Sources of germanium can include germanium oxide and germanium alkoxides (e.g., germanium ethoxide, germanium isopropoxide).
Silicon and germanium may be present in the reaction mixture in a SiO2/GeO2 molar ratio of 4 to 12 (e.g., 6 to 10).
Sources of fluoride ions can include hydrogen fluoride, ammonium fluoride, and ammonium bifluoride.
SSZ-117 is synthesized using a structure directing agent comprising N,N,N,3,5-pentamethyladamantan-1-ammonium cations (Q+), represented by the following structure (1):
The reaction mixture typically has a Q/F molar ratio in a range of 0.80 to 1.20 (e.g., 0.85 to 1.15, 0.90 to 1.10, 0.95 to 1.05, or 1 to 1).
The reaction mixture can contain seeds of a molecular sieve material, such as SSZ-117 from a previous synthesis, in an amount of from 0.01 to 10,000 ppm by weight (e.g., 100 to 5000 ppm by weight) of the reaction mixture. Seeding can be advantageous in decreasing the amount of time necessary for complete crystallization to occur. In addition, seeding can lead to an increased purity of the product obtained by promoting the nucleation and/or formation of SSZ-117 over any undesired phases.
It is noted that the reaction mixture components can be supplied by more than one source. Also, two or more reaction components can be provided by one source. The reaction mixture can be prepared either batchwise or continuously.
Crystallization and Post-Synthesis Treatment
Crystallization of the molecular sieve from the above reaction mixture can be carried out under either static, tumbled or stirred conditions in a suitable reactor vessel (e.g., a polypropylene jar or a Teflon™-lined or stainless-steel autoclave) at a temperature of from 125° C. to 200° C. (e.g., 150° C. to 170° C.) for a time sufficient for crystallization to occur at the temperature used (e.g., 1 day to 20 days, or 2 days to 10 days). The hydrothermal crystallization process is typically conducted under pressure, such as in an autoclave, and is preferably under autogenous pressure.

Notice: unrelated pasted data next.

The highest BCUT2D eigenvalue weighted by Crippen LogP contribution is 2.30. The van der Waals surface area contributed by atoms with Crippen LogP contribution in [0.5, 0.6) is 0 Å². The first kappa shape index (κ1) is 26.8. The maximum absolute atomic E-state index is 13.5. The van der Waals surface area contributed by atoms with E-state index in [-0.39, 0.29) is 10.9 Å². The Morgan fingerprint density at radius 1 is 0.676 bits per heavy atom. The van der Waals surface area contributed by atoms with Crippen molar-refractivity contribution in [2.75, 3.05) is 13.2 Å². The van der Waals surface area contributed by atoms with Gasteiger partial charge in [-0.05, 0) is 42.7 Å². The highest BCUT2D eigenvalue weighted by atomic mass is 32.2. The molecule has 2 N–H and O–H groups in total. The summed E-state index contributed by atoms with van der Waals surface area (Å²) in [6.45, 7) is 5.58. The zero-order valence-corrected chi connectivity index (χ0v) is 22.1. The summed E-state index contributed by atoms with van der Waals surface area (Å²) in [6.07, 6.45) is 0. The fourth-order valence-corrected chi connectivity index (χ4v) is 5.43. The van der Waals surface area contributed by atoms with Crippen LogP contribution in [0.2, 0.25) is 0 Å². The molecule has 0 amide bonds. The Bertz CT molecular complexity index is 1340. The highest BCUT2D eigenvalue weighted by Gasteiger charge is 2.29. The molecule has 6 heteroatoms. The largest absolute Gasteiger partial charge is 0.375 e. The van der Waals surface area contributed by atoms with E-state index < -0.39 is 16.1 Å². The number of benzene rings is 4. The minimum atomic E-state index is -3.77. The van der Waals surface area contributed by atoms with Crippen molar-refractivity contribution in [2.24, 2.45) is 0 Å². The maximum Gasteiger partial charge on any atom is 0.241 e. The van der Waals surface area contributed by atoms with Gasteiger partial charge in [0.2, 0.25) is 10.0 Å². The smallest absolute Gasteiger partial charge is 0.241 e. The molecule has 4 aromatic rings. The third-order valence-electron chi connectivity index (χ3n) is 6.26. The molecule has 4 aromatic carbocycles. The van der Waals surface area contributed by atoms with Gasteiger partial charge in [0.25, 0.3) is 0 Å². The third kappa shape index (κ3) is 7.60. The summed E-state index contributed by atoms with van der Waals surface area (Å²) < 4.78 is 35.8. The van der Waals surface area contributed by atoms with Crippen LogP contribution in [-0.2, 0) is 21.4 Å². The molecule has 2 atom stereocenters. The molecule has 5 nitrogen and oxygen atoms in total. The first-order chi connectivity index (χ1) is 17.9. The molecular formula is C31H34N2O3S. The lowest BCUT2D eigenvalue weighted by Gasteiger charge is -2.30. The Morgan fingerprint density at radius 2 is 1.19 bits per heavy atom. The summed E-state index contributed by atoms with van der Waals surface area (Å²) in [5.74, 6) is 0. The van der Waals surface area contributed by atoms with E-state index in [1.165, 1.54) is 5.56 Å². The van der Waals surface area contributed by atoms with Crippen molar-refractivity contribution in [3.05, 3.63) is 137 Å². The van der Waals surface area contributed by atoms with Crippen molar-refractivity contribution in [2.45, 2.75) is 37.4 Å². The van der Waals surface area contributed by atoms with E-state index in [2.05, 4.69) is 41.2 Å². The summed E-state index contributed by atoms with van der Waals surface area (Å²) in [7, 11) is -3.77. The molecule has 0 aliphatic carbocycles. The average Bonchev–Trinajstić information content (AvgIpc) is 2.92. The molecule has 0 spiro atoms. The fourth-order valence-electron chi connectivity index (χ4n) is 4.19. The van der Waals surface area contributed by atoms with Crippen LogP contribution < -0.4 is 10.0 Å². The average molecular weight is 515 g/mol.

Once the molecular sieve crystals have formed, the solid product can be recovered from the reaction mixture by standard mechanical separation techniques such as centrifugation or filtration. The recovered crystals are water-washed and then dried to obtain the as-synthesized molecular sieve crystals. The drying step can be performed at an elevated temperature (e.g., 75° C. to 150° C.) for several hours (e.g., about 4 to 24 hours). The drying step can be performed under vacuum or at atmospheric pressure.
As a result of the crystallization process, the recovered crystalline molecular sieve product contains within its pore structure at least a portion of the structure directing agent used in the synthesis.
The as-synthesized molecular sieve may be subjected to treatment to remove part or all of the structure directing agent used in its synthesis. Removal of the structure directing agent may be carried out by thermal treatment (e.g., calcination) in which the as-synthesized molecular sieve is heated at a temperature sufficient to remove part or all of the structure directing agent. While sub-atmospheric pressure may be used for the thermal treatment, atmospheric pressure is desired for reasons of convenience. The thermal treatment may be performed at a temperature at least 370° C. for at least a minute and generally not longer than 20 hours (e.g., from 1 to 12 hours). The thermal treatment can be performed at a temperature of up to 925° C. For example, the thermal treatment may be conducted at a temperature of 400° C. to 600° C. in the presence of an oxygen-containing gas. Additionally or alternatively, the structure directing agent may be removed by treatment with ozone.
Any extra-framework metal cations in the molecular sieve can be replaced in accordance with techniques well known in the art (e.g., by ion exchange) with other cations. Replacing cations can include metal ions, hydrogen ions, hydrogen precursor (e.g., ammonium) ions, and mixtures thereof. Particularly preferred replacing cations are those which tailor the catalytic activity for certain organic conversion reactions. These include hydrogen, rare earth metals, and metals of Groups 2 to 15 of the Periodic Table of the Elements.
Characterization of the Molecular Sieve
In its as-synthesized and anhydrous form, molecular sieve SSZ-117 can have a chemical composition comprising the following molar relationship set forth in Table 2:
wherein T is a tetravalent element comprising silicon and germanium; and Q+ comprises N,N,N,3,5-pentamethyladamantan-1-ammonium cations. In some aspects, the molecular sieve can have a SiO2/GeO2 molar ratio in a range of 4 to 12 (e.g., 6 to 10).
It should be noted that the as-synthesized form of the present molecular sieve may have molar ratios different from the molar ratios of reactants of the reaction mixture used to prepare the as-synthesized form. This result may occur due to incomplete incorporation of 100% of the reactants of the reaction mixture into the crystals formed (from the reaction mixture).